• “AI is very important to smart grids,” Wärtsilä General Manager of Data Science, Energy Storage & Optimization, Luke Witmer said. “AI is extremely important to the integration of smart charging of electric vehicles, and leveraging those mobile batteries for grid services when they are plugged into the grid.”
  • The more AI is used in the dispatch of power plants, the more it will be needed in the design and creation process for new power plants or aggregations of power generation equipment.

Path to 100% Perspective:

Wärtsilä uses AI and equipment expertise to enhance the safety, reliability, and efficiency of power equipment and systems. AI and machine learning will play increasingly important roles in future power generation, especially as more communities and organizations come to rely on smart grids and renewable fuels for their electricity needs.

 

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California wastes its extra solar, wind energy. Could hydrogen be the storage key?

At-a-Glance:

No amount of solar panels and wind turbines alone will be enough for California to reach its goal of a clean electrical grid unless the state can solve its energy storage problem. The state already generates an abundance of energy from wind and solar farms, particularly during the sunny and blustery spring and early summer months. But it loses much of that energy because it has nowhere to store it, and unlike fossil fuels, the sun and wind are not dispatchable, and therefore are unable to be called on to generate power 24 hours a day. Utilities must rely on gas-fired power plants to keep up with California’s energy demands during peak demand periods. To learn more, read California wastes its extra solar, wind energy. Could hydrogen be the storage key? Reading this article may require a subscription.

Key Takeaways:

  • Some experts and legislators say the missing puzzle piece could be hydrogen, the most abundant element in the universe, which can be used as a zero-emission fuel for power plants, vehicles and machinery.
  • “I would say it’s almost the missing piece of the puzzle,” said Jussi Heikkinen, Director of Growth and Development at Wärtsilä Energy, a Finnish technology company that has built battery storage systems in California. “We don’t need to get rid of the power plants, but we need to get rid of fossil fuels.”
  • State Senator Nancy Skinner, D-Berkeley, is carrying a bill, SB18, that specifies the state’s climate and electrical grid plans include “green hydrogen,” or hydrogen gas that is produced using electricity from renewable sources.
  • According to Jack Brouwer, director of the National Fuel Cell Research Center, hydrogen is more effective for longer storage than batteries because it doesn’t lose energy over time and can be stored underground easily and cheaply.
  • Hydrogen advocates say that California ultimately needs a mix of hydrogen and batteries to reduce carbon emissions.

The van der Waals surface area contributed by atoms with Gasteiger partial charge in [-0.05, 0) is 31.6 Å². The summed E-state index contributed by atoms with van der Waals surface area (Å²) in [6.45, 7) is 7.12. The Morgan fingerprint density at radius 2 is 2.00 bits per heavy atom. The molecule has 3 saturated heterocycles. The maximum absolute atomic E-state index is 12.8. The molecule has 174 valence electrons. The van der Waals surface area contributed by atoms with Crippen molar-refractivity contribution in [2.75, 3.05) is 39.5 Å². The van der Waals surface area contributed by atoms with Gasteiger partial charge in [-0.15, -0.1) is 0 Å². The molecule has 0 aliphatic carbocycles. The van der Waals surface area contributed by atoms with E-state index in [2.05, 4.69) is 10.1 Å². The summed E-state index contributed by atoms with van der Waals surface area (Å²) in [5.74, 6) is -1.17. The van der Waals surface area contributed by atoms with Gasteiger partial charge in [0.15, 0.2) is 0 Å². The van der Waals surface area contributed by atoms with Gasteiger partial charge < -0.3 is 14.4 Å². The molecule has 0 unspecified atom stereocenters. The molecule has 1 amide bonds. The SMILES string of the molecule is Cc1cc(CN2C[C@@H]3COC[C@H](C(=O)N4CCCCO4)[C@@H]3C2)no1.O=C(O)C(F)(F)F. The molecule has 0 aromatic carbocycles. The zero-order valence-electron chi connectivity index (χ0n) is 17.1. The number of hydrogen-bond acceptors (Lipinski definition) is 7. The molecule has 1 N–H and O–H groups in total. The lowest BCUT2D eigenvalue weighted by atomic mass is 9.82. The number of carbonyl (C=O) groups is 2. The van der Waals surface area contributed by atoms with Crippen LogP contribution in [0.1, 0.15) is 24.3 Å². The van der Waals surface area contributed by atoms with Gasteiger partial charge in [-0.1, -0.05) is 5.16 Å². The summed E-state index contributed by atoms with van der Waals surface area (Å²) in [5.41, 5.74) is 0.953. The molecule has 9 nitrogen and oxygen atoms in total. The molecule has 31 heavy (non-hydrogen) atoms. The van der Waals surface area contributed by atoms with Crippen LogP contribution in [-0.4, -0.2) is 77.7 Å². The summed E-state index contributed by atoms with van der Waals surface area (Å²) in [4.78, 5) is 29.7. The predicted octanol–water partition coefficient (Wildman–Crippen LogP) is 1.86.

Path to 100% Perspective:

Investing in green hydrogen will be important as California looks to decarbonize its energy system. The state can turn this into a win-win by harnessing the excess power generated by existing wind and solar farms to produce hydrogen. The hydrogen can be stored and turned back into electricity using flexible thermal assets. Policies that enable rapid reductions in fossil fuel use and rapid increases in renewable generation in the electricity sector are a valuable piece to accelerating the decarbonization process. Legislation should steer electricity-sector decisions about investments, infrastructure and technology toward decisions that quickly reduce greenhouse gas emissions and pave the way for a 100% renewable energy future

 

 

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Mexico’s Path to 100%

At-a-Glance:

Considered a global initiative, the Path to 100% movement seeks to find reliable, quick and cost-effective ways to fully decarbonize electricity. To achieve this, there are a variety of paths available to every country. What would Mexico’s roadmap look like? Wärtsilä’s Business Development Executive for Mexico, Central America and the Caribbean, Raúl Carral, sheds light on where to start. To learn more, read Mexico’s Path to 100%.”

Key Takeaways:

  • A look at SENER’s latest 2019 figures reveal that Mexico had around 80 GW of installed energy capacity. Fossil fuels accounted for 66 percent of that capacity, of which 56 percent came from natural gas.
  • Renewables and hydroelectricity combined made up 17 percent of installed energy, although many MWs of wind and solar were installed in 2020.
  • Carral argues that Mexican utility CFE should consider competitive, future-proof assets like renewable power and flexible power generation and make plans based on a vision that will lead to more profitability, sustainability and reliability for CFE’s power generation and Mexico’s power grid.
  • Carral highlighted that several hydrogen projects are underway, which will help lower costs associated with this fuel. Existing gas-based power plants could be adapted to run on hydrogen and Wartsila announced they will be ready to burn this fuel with their equipment, too.